Now Playing Tracks


Watch 70 years of educational progress in 30 seconds

The generation that really made a difference was those veterans’ children — the baby boomers. The number of public colleges in the US doubled between 1960 and 1980, and college enrollment nationally more than tripled. And graduation rates followed. Among the Baby Boom generation, Americans are still the best-educated people in the world. It’s younger Americans who have fallen behind.


I asked my tumblr followers:

What book should every teacher read?

here are zwelinzima answers:

In no order,

1.) The Book of Learning and Forgetting, by Frank Smith, discusses social relevance and control

In this thought-provoking book, Frank Smith explains how schools and educational authorities systematically obstruct the powerful inherent learning abilities of children, creating handicaps that often persist through life. The author eloquently contrasts a false and fabricated “official theory” that learning is work (used to justify the external control of teachers and students through excessive regulation and massive testing) with a correct but officially suppressed “classic view” that learning is a social process that can occur naturally and continually through collaborative activities. This book will be crucial reading in a time when national authorities continue to blame teachers and students for alleged failures in education. It will help educators and parents to combat sterile attitudes toward teaching and learning and prevent current practices from doing further harm.

2.) Teaching as a Subversive Activity, by Neil Postman and Charles Weingartner, speaks, again—directly and eloquently—on liberating young minds (here is my recommendation again)

“There is no way to help a learner to be disciplined, active, and thoroughly engaged unless he perceives a problem to be a problem or whatever is to-be-learned as worth learning, and unless he plays an active role in determining the process of solution.”
Neil Postman, Teaching as a Subversive Activity

3.) Walking on Water, by Derrick Jensen, has just awesome stories with terrific lessons about asking questions (Note: I also recommend this book highly)

Walking on Water is a startling and provocative look at teaching, writing, creativity, and life by a writer increasingly recognized for his passionate and articulate critique of modern civilization. This time Derrick Jensen brings us into his classroom—whether college or maximum security prison—where he teaches writing. He reveals how schools perpetuate the great illusion that happiness lies outside of ourselves and that learning to please and submit to those in power makes us into lifelong clock-watchers. As a writing teacher Jensen guides his students out of the confines of traditional education to find their own voices, freedom, and creativity.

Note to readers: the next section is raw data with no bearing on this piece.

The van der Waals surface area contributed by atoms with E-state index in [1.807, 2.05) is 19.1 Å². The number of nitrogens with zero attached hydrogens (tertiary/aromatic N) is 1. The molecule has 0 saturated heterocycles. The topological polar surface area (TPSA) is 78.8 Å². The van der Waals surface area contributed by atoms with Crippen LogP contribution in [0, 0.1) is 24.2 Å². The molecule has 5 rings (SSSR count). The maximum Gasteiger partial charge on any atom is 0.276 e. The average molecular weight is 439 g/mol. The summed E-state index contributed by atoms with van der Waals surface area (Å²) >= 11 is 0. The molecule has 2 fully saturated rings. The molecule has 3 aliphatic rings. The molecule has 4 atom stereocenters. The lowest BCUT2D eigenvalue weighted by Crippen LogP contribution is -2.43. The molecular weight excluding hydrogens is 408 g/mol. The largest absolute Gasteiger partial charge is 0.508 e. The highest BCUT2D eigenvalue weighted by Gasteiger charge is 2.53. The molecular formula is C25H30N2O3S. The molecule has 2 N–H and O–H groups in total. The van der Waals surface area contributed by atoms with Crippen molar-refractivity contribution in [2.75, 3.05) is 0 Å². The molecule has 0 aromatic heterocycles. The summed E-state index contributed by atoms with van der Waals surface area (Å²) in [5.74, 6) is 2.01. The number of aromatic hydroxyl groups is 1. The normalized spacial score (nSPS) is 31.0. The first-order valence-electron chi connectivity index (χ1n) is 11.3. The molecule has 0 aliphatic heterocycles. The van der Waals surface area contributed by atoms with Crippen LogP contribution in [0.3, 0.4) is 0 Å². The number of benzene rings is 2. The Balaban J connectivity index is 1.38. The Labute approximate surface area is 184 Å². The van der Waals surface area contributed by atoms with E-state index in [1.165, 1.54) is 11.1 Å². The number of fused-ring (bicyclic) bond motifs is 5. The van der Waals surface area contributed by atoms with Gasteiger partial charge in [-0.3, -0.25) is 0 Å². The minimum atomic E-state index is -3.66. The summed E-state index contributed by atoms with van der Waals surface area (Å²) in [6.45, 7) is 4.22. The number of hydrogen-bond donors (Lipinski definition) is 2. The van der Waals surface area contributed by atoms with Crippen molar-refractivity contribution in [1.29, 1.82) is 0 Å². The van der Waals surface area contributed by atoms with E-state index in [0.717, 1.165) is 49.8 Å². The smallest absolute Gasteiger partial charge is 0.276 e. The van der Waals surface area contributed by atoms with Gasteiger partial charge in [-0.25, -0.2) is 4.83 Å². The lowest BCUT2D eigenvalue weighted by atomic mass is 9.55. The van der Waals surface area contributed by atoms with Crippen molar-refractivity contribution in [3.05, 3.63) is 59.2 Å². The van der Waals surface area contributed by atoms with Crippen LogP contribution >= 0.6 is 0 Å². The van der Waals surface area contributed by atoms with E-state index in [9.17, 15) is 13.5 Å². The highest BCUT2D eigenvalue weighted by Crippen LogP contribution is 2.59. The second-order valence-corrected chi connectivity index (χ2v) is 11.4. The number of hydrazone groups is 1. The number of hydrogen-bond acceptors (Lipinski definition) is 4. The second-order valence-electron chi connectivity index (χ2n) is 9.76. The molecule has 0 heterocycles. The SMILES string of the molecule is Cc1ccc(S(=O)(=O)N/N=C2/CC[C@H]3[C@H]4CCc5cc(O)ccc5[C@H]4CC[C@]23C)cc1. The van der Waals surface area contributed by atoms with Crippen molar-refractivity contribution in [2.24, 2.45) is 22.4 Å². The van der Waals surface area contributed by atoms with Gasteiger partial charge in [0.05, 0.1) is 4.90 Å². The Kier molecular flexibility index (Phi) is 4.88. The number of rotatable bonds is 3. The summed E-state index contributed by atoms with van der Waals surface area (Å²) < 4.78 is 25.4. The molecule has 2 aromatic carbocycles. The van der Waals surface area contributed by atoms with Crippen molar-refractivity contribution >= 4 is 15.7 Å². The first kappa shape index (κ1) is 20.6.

Text reads: When you look at the kind of schooling that’s all about superior results and “raising the bar,” you tend to find a variety of unwelcome consequences: less interest in learning for its own sake, less willingness to take on challenging tasks (since the point is to produce good results, not to take intellectual risks), more superficial thinking … and more cheating. -Alfie Kohn (Feel-Bad Education)







Does anyone use “Grammar Journals”? Essentially, on the left side of a notebook, you take grammar notes. On the right sides, students are able to try out the grammar rule/topic in some sort of a writing prompt or activity.

I like it and want to use it next year. I could also have my sixth graders glue things into the notebooks (hand outs/guided notes).

I like this idea, reblogging to try and remember it. 

I like this idea.

Ooooh. I like this.

I am going to try and do interactive notebooks next year which would include this. I think it’s an amazing tool!!!!

I’m using it as part of my interactive notebooks too.


Common Core in the States: Mapping the Future of Testing in America

This spring, students across the country are taking the first iterations of year-end exams aligned to the Common Core State Standards. The Common Core is a set of benchmarks - not a curriculum - that lays out what students across the country should know by the end of each grade level. Individual states and districts determine how to teach and assess their students to meet those standards. These standards were developed by educational experts and interest groups representing state leaders in an effort to ensure students are college-and career-ready by the time they graduate high school.

Nationally, 45 states, Washington, D.C. and three territories adopted the standards between 2010 and 2011, but Indiana became the first state to drop out of the Common Core in March following months of backlash against the education benchmarks.

Interactive infographic

Making the Most of Professional Development Days


Teaching is a treadmill. You start the beginning of the semester and you go to the end—preparing, presenting, grading, and advising for multiple courses and multitudes of students. It’s not until the semester ends that you realize just how much energy it has taken and how tired it has made you.

Professional development days can encourage teachers to reflect and take stock. I try to interrogate their practices, in gentle and constructive ways. “What are you doing?” So many of the “problems” teachers have with students are exacerbated, if not caused, by teaching policies and practices. We don’t submit what we’re doing to careful scrutiny as regularly as we should.

We make Tumblr themes